Writing assignment for Ethnomusicology: History and Theory with David Samuels

People like me listen to world music to hope for and imagine a world without imperialism. I’ve sampled Central African pygmy music in my own work, and while I do a better job of attributing my sources than Deep Forest does, I’m motivated by the same impulse.

Timothy Brennan attributes the popularity of African diasporic music among white people to our unconscious desire to resist imperial capitalism. The same is true of world music.

More than just expanding tastes, world music characterizes a longing in metropolitan centers of Europe and North America for what is not Europe or North America… It represents a flight from the Euro-self at the very moment of that self’s suffocating hegemony, as though people were driven away by the image stalking them in the mirror (Brennan 2001, 46).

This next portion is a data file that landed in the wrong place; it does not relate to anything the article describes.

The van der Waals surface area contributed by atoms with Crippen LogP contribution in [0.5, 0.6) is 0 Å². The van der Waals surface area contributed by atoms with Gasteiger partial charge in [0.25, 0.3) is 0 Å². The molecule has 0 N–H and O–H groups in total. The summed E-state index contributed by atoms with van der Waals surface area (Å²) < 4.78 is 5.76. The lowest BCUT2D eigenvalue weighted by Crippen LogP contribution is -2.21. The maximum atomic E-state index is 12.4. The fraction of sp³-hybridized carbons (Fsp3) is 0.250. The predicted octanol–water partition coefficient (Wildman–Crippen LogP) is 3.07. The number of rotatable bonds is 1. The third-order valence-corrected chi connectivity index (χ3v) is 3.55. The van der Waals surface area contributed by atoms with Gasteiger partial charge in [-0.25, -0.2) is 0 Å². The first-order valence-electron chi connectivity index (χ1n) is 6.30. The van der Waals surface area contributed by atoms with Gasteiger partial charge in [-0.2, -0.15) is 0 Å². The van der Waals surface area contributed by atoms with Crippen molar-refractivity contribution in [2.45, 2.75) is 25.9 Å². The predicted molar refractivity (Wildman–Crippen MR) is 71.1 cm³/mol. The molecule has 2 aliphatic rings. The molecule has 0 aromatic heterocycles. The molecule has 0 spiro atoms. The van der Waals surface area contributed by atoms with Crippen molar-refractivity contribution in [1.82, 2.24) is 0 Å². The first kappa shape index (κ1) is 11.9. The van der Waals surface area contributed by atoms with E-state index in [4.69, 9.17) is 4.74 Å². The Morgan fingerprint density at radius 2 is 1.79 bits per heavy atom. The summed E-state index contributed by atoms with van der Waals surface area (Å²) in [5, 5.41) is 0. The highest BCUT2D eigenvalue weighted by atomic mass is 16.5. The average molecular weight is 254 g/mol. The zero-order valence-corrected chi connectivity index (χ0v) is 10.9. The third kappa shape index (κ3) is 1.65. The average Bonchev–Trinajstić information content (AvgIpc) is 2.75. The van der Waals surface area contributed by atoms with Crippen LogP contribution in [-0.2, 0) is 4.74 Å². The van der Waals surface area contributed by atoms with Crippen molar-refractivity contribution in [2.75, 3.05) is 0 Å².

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Research proposal – Hip-Hop Pedagogy

Final paper for Principles of Empirical Research with Catherine Voulgarides

Research questions

Jamie Ehrenfeld is a colleague of mine in the NYU Music Experience Design Lab. She graduated from NYU’s music education program, and now teaches music at Eagle Academy in Brownsville. Like many members of the lab, she straddles musical worlds, bringing her training in classical voice to her work mentoring rappers and R&B singers. We often talk about our own music learning experiences. In one such discussion, Jamie remarked: “I got a music degree without ever writing a song” (personal communication, April 29 2017). Across her secondary and undergraduate training, she had no opportunity to engage with the creative processes behind popular music. Her experience is hardly unusual. There is a wide and growing divide behind the culture of school music and the culture of music generally. Music educators are steeped in the habitus of classical music, at a time when our culture is increasingly defined by the music of the African diaspora: hip-hop, R&B, electronic dance music, and rock.  Continue reading

American Apartheid

Denton, N. A., & Massey, D. (1993). American apartheid: Segregation and the making of the underclass.

American Apartheid